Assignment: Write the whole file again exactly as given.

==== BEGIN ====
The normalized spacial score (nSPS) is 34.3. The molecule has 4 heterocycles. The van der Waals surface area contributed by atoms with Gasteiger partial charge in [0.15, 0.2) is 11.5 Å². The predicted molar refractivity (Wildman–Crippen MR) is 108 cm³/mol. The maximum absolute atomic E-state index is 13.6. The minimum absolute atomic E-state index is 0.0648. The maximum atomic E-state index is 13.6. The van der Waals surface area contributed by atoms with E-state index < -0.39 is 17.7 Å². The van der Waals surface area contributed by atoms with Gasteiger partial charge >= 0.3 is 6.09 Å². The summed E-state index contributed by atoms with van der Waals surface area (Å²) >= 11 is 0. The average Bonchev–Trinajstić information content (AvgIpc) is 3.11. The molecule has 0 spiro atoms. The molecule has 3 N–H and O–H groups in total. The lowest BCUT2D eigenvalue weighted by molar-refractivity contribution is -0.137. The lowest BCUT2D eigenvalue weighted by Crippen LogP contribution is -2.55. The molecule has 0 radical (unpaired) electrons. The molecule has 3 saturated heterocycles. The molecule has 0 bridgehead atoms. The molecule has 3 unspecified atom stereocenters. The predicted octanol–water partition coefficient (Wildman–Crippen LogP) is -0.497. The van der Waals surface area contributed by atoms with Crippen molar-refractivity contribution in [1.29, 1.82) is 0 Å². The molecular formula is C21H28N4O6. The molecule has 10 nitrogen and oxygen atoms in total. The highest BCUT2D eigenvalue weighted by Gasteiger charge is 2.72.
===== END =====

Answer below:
The normalized spacial score (nSPS) is 34.3. The molecule has 4 heterocycles. The van der Waals surface area contributed by atoms with Gasteiger partial charge in [0.15, 0.2) is 11.5 Å². The predicted molar refractivity (Wildman–Crippen MR) is 108 cm³/mol. The maximum absolute atomic E-state index is 13.6. The minimum absolute atomic E-state index is 0.0648. The maximum atomic E-state index is 13.6. The van der Waals surface area contributed by atoms with E-state index < -0.39 is 17.7 Å². The van der Waals surface area contributed by atoms with Gasteiger partial charge >= 0.3 is 6.09 Å². The summed E-state index contributed by atoms with van der Waals surface area (Å²) >= 11 is 0. The average Bonchev–Trinajstić information content (AvgIpc) is 3.11. The molecule has 0 spiro atoms. The molecule has 3 N–H and O–H groups in total. The lowest BCUT2D eigenvalue weighted by molar-refractivity contribution is -0.137. The lowest BCUT2D eigenvalue weighted by Crippen LogP contribution is -2.55. The molecule has 0 radical (unpaired) electrons. The molecule has 3 saturated heterocycles. The molecule has 0 bridgehead atoms. The molecule has 3 unspecified atom stereocenters. The predicted octanol–water partition coefficient (Wildman–Crippen LogP) is -0.497. The van der Waals surface area contributed by atoms with Crippen molar-refractivity contribution in [1.29, 1.82) is 0 Å². The molecular formula is C21H28N4O6. The molecule has 10 nitrogen and oxygen atoms in total. The highest BCUT2D eigenvalue weighted by Gasteiger charge is 2.72.